• I'm grateful for the Back to Basics coaching. It provides some specifics to focus on and helps me understand I'm building my workshop skills as a teacher one basic skill at a time.
  • I was happy to know that my Grade Level team and I are all on the same page and offer all components to our students daily. Our students are given a variety of genres and forms of learning which creates a class that only grows in reading.
  • I appreciate the support we have in our building! The literacy staff is on the forefront and willing to do ANYTHING if we just ask!

As we look forward to the next school year, or goal is to continue to build teacher and administrator expertise in universal literacy instruction.

If we focus on excellent instruction for all students in regular education as a first resort, that instruction can serve to avoid additional intervention for most students.Regie Routman

Monday, May 4, 2015

Comprehension Focus Groups- Reflection After Year One

Heather Zimmerman contributed today's post. More about Heather's work implementing comprehension focus groups in middle school can be found here.

As I wrap up my first year working with Comprehension Focus Groups (CFGs), I reflect on how the year went.  I debated on telling you about my fourth CFG or a few of my questions and thoughts.  I decided to do a quick snapshot of both.

Questions and Thoughts
I believe the CFGs are making a difference. The data is speaking for itself.  I also know that the strong tier one instruction is playing a critical role.  I believe in the basic structure of the CFG- Students work with a specific strategy through the entire CFG, I model reading, students practice reading three times, we discuss after each text, I model writing, students practice writing.  I think this makes sense and works well for my students.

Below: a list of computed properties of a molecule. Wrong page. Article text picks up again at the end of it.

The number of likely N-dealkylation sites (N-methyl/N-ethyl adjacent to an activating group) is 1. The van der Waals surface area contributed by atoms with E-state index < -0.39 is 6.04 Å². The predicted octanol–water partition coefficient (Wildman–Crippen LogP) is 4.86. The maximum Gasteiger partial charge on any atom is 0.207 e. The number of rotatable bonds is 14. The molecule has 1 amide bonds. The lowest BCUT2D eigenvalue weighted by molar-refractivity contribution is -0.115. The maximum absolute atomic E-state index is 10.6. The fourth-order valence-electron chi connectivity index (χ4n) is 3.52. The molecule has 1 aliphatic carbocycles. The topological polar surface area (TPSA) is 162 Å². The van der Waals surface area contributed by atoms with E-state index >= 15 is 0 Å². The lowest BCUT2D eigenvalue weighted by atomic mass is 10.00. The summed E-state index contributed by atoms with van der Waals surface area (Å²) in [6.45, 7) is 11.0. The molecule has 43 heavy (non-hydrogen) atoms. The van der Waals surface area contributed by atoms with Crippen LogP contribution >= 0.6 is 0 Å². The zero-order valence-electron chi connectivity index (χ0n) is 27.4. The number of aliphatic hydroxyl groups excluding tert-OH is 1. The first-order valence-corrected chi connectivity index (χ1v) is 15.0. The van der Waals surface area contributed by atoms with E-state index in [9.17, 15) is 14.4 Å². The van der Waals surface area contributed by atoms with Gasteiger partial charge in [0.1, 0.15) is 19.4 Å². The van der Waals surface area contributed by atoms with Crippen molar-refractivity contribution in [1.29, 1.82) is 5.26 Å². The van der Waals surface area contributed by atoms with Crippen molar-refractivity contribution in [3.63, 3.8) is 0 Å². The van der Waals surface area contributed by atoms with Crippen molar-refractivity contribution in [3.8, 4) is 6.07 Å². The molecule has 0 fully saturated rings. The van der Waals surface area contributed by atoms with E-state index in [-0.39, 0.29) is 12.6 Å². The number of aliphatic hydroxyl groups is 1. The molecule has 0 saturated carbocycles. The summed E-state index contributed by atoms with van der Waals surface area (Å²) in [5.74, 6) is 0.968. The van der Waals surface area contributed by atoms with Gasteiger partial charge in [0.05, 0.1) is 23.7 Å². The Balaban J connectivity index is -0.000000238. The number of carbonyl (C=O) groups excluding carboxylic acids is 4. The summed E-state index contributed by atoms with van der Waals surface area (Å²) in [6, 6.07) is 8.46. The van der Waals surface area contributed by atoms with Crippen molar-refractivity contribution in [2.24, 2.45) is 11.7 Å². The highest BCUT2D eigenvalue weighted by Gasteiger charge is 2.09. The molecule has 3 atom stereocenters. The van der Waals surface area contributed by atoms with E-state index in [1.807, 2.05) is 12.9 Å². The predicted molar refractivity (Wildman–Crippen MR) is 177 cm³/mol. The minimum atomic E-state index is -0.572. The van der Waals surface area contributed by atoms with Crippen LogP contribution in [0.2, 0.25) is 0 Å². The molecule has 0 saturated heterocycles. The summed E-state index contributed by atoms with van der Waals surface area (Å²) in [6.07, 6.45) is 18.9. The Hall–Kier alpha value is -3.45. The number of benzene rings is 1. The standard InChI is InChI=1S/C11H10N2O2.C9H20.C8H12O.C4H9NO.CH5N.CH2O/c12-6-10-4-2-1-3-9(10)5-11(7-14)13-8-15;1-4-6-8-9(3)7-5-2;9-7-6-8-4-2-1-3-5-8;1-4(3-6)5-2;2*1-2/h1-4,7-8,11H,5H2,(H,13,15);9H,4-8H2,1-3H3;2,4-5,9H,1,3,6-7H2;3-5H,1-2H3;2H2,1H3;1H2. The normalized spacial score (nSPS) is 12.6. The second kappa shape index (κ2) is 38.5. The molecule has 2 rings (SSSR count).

There are also questions I still have though and things I want to work on.  Here is a list of these questions because I think it will give you insight into some extras that are happening, which I did not get a chance to write about and now you can think these through with me. Please comment with any thoughts.

  • The CFG is 30 minutes, so I have different routines to start off the class.  These include:
    • Monday- Vocabulary development
    • Tuesday- Read aloud
    • Wednesday- Vocabulary development
    • Thursday- Read aloud
    • Friday- Choice read

I wonder though if this is a good balance.  I question if there should be more choice reading. I only did one day, because they love the read aloud and engage in independent reading during the intervention.  I try to choose texts they enjoy and find engaging.  I also want to continue to find ideas for vocabulary development.  Right now I use vocabulary  from the read aloud and from  (A teacher in my building got a free subscription for the year.)